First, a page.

Inside, the trim levels are pretty similar. They both have part-leather seats, with the Rubicon getting softer Nappa leather. The front seats are electrically adjustable and heated, while rest of the specification is much as you’d expect for a £60K-ish SUV. The new-for-2024 widescreen central touchscreen is decent, although most owners will tend to mainly use it as a display for Apple CarPlay or Android Auto.

There have been some badly-needed safety updates as well. We’ll come to this later, as you’ll want to read about that before heading down to your local Jeep dealer to place an order.

The simple pricing and trim structure makes more sense when you consider that more Wrangler owners will modify their vehicles than pretty much any other new car on the market. Usually, that consists of more hardcore off-roading equipment – raised suspension, winch, tow bar, roof racks, spotlights and so on. So what you get from the factory is really just a starting point.

We like: Simple trim and specification structure, leaving most customisation to aftermarket suppliers
We don’t like: Safety still lags behind almost every other SUV around

What’s the Jeep Wrangler like inside?

Despite the £60K price tag, the Wrangler’s cabin has a distinctly utilitarian feel. That’s deliberate, of course, and it still has most of the creature comforts you’d expect to see for the money. But everything has a hard, flat, squared-off look and feel that’s a world away from the rounded, soft interiors you get in other cars.

You step up quite high to climb aboard the Wrangler. The driving position is comfortable enough and the visibility is quite good, helped by the very upright windscreen (which can be folded down or removed). But your head is quite close to the railing over the door – on all the off-roading sections we did on our trip, I bumped my head against it several times as both a driver and passenger. For those rock-and-rolling occasions, there are plenty of grab handles for passengers to hang onto.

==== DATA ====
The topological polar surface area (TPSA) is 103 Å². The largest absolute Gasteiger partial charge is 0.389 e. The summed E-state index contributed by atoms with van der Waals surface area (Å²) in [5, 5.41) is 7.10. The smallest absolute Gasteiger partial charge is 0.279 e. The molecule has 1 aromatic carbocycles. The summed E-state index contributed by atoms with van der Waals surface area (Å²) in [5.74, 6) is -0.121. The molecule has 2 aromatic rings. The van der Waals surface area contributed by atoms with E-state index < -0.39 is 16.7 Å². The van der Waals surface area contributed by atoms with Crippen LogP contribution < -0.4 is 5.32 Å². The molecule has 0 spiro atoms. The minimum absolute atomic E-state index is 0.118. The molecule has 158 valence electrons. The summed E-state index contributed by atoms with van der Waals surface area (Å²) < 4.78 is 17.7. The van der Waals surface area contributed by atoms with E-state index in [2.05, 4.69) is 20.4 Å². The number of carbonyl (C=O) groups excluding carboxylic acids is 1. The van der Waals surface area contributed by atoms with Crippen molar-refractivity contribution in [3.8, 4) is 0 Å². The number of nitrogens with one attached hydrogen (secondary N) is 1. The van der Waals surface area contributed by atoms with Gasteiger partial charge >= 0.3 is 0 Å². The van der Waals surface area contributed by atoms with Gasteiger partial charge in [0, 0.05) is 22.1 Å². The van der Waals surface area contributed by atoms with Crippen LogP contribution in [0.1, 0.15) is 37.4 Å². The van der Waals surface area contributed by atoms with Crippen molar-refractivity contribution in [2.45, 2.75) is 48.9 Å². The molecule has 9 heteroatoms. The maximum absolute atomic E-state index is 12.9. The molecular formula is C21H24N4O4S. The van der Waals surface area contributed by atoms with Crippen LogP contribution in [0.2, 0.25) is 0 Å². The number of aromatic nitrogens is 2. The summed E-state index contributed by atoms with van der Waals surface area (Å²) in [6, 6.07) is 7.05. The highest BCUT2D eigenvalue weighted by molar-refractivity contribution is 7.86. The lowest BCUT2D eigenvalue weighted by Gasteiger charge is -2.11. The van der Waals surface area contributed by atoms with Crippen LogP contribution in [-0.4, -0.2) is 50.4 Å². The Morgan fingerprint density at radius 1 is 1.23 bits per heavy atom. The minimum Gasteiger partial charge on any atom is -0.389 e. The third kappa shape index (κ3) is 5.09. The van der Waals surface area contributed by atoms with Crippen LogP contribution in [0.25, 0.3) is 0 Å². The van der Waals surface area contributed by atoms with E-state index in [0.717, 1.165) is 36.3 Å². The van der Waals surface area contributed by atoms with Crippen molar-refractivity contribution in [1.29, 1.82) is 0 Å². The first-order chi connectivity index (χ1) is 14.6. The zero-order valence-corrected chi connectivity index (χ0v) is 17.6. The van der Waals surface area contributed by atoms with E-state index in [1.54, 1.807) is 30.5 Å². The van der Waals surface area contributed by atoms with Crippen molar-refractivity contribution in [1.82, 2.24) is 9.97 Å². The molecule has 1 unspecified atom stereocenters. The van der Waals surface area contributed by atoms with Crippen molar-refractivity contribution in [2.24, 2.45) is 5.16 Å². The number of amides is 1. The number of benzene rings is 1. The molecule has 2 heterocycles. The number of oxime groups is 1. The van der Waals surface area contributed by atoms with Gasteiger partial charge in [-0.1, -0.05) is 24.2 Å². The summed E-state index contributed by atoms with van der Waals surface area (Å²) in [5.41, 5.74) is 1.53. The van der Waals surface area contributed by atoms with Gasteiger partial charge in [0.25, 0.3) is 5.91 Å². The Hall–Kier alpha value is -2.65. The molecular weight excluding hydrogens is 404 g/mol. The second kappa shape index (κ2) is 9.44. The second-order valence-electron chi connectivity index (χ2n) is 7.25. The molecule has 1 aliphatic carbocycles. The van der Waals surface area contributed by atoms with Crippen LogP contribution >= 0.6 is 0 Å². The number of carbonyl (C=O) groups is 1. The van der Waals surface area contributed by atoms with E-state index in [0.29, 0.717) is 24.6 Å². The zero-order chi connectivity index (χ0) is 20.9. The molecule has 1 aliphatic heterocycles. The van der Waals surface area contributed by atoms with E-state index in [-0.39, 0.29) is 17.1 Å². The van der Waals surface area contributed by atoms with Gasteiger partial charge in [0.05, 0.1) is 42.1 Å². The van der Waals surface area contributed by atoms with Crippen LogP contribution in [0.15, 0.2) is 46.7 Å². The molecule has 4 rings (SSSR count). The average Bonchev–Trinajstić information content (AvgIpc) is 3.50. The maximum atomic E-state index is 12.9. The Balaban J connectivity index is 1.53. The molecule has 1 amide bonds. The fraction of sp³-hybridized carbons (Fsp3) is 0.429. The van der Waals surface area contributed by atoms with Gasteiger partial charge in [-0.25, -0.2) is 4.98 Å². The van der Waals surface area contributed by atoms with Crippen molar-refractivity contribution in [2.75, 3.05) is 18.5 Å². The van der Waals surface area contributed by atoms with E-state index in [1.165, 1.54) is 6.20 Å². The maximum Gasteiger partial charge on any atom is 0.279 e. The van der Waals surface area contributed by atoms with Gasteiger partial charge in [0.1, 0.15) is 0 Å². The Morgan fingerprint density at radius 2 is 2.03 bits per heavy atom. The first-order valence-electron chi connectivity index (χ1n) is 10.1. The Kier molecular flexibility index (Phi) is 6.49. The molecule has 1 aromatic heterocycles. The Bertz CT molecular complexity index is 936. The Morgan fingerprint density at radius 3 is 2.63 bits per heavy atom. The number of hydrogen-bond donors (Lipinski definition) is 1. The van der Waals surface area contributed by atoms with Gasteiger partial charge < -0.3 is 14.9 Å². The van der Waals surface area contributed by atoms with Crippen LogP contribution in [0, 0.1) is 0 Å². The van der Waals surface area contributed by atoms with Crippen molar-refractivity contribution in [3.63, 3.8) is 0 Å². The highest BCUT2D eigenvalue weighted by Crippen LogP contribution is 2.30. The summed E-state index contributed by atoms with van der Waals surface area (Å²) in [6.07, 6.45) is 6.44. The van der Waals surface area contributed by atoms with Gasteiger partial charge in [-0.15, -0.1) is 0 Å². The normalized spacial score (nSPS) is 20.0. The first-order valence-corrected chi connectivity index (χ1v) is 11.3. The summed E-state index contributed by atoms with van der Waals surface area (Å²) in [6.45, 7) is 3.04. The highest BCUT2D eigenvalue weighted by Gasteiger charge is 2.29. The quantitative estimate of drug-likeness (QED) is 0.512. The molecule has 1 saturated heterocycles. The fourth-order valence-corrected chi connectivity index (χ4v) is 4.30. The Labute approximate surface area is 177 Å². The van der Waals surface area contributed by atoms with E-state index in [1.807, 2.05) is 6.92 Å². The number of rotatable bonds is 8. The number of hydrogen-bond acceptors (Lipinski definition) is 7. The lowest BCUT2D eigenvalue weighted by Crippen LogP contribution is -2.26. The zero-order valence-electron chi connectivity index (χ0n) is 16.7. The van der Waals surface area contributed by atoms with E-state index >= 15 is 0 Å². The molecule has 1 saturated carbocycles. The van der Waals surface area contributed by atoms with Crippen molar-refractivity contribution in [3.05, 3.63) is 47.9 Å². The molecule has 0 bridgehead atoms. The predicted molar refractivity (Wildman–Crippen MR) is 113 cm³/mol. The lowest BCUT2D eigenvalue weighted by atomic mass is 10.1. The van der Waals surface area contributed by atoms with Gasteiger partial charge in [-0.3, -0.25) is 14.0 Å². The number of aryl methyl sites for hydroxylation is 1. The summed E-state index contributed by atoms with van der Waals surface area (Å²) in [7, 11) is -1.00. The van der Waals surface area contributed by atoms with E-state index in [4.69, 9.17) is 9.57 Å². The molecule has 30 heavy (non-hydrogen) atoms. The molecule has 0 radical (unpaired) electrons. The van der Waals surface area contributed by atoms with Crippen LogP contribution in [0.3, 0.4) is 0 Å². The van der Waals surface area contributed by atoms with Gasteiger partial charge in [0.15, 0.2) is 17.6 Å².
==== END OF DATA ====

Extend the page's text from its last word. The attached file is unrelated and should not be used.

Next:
The cabin and boot are not as spacious as you might expect. They’re roomy enough, but if you look at the pictures on this page you’ll see how the body shell of the car is quite a bit narrower than the dimensions suggest. The fat wheel arch flares and chunky bumpers are traditional Wrangler fare, but the don’t make the cabin any bigger.

Due to the removable roof design, the boot is a two-piece affair. The lower section also carries the spare wheel, so you have to swing that out (and the wheel makes it fairly heavy) before you can lift the rear window to load your luggage.

The new 12-inch widescreen in the top centre of the dashboard is a big improvement. Like most of these systems, its main role is to serve as a display for Apple CarPlay or Android Auto, rather than using Jeep’s own navigation and radio offerings. The very good news is that the heating and air-conditioning controls are all handled by proper physical dials and buttons, rather than having to swipe through the touchscreen to adjust the cabin temperature on the move.

As usual on modern cars, there are plenty of controls on the steering wheel for cruise control, phone, volume and adjusting various settings. Also as usual on modern cars, many of the controls are not well explained or logically arranged. The volume and station/track controls for the stereo are hidden away on the back of the steering wheel, for example, so you only work out how they work by guessing.

We didn’t get to try the Wrangler with the windscreen, roof and doors removed, but it’s certainly a feature that no other new car on the market offers. Of course, you’ll have to have somewhere to store them all, and you’ll want to be confident that you can back home before it starts raining…

We like: Equipment levels are decent for the price
We don’t like: Interior quality falls short of similarly priced rivals

What’s the Jeep Wrangler like to drive?

Unlike most cars, the driving experience of the Jeep Wrangler very much depends on whether you’re on or off the tarmac.

If you’re looking for a family car that’s going to spend all its time on the tarmac, the Wrangler is fairly disappointing. Performance from the 2.0-litre petrol engine isn’t particularly impressive, although the eight-speed automatic is generally pretty good. The ride and comfort levels are very average and the steering feels completely disconnected from the front wheels. It’s also noisy, with plenty of road and wind noise inside the cabin.

However, once you get off the beaten track, the Wrangler really comes into its own. The route we took was arduous, with river crossings, narrow rock-strewn pathways and more. To give you an idea of how rough the terrain was, we were bouncing around inside the cabin so much that my Apple Watch thought I was exercising for nearly an hour and had walked more than 5,000 steps.